Perhaps the right project hasn’t come around yet. I don’t know. I do know that he really values his experience creating music.
Firecracker is set in the town you grew up in and is concerned with real events. How do approach composing a script and directing when the story is already written and the backdrop is so familiar?
Well, we had parts of the story clear to us, but there were parts that are still a mystery. When Jimmy came up for parole the judge sealed the case and esponged his record. When I went to the court house they showed me the transcripts, but they couldn’t open them and neither could I. So we interviewed people who were still alive, including the real-life Jimmy. And I agreed for the respect of his story to change their names and never mention them to anyone. Although if you ask anyone in Wamego they tell you the real names.
The film is shot in vivid colour and stunning black and white sections. Does this relate the constant theme of duality?
Yes. There’s a page on my website called MIRROR IMAGE: BEHIND FIRECRACKER which explains the origins.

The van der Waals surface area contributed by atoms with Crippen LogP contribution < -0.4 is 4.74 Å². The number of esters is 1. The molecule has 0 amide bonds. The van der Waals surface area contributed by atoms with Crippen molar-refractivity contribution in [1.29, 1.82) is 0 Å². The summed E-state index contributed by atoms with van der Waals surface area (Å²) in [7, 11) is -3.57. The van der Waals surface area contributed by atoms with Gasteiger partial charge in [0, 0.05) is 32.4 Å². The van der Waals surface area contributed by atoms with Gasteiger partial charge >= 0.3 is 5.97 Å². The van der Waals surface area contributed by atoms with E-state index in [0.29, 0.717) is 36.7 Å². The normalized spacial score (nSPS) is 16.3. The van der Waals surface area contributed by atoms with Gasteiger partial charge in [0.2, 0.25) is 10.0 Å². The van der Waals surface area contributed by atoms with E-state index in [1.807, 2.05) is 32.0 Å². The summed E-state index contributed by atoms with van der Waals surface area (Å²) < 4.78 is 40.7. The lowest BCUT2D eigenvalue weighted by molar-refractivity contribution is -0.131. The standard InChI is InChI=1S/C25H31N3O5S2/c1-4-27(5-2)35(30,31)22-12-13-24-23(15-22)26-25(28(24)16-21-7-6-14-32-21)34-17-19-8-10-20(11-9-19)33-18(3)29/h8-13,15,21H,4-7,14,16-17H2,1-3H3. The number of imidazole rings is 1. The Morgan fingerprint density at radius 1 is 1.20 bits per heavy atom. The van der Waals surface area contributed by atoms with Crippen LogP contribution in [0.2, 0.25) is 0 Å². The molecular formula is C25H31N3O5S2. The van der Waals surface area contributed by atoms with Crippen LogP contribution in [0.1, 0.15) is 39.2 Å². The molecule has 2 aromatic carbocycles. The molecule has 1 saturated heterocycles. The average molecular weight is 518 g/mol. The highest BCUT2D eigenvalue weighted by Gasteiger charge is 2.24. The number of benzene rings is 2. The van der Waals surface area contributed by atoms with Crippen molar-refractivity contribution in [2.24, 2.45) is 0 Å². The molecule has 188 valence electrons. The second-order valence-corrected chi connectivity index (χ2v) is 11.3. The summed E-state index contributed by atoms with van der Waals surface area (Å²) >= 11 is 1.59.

One can see that you were influenced by the films of Alfred Hitchcock. Where else do you draw inspiration from?
Stanley Kubrick. What a genius. And John Huston. Louis Malle. Really there are a ton of filmmakers whose perceptions I love to watch and explore.
Sadly Karen Black passed away recently. Her performance in Firecracker is outstanding to the point where the audience is convinced that there are two separate actors in those roles. What specifically attracted you to her for the film?
She’s incredible. And was such an incredible awesome person to work with. I think it was her cat-like look and demeanor that initially drew me to her for the part of Sandra. At one time I wanted Sally Kirkland to play Eleanor, but when I decided to do the dual roles concept, I had to let go of Sally and put Karen in both parts. I worked with Karen a couple times – she’s also in my homage to women in prison films called STUCK! co-starring with Mink Stole. Karen was a great friend, and a wonderful person.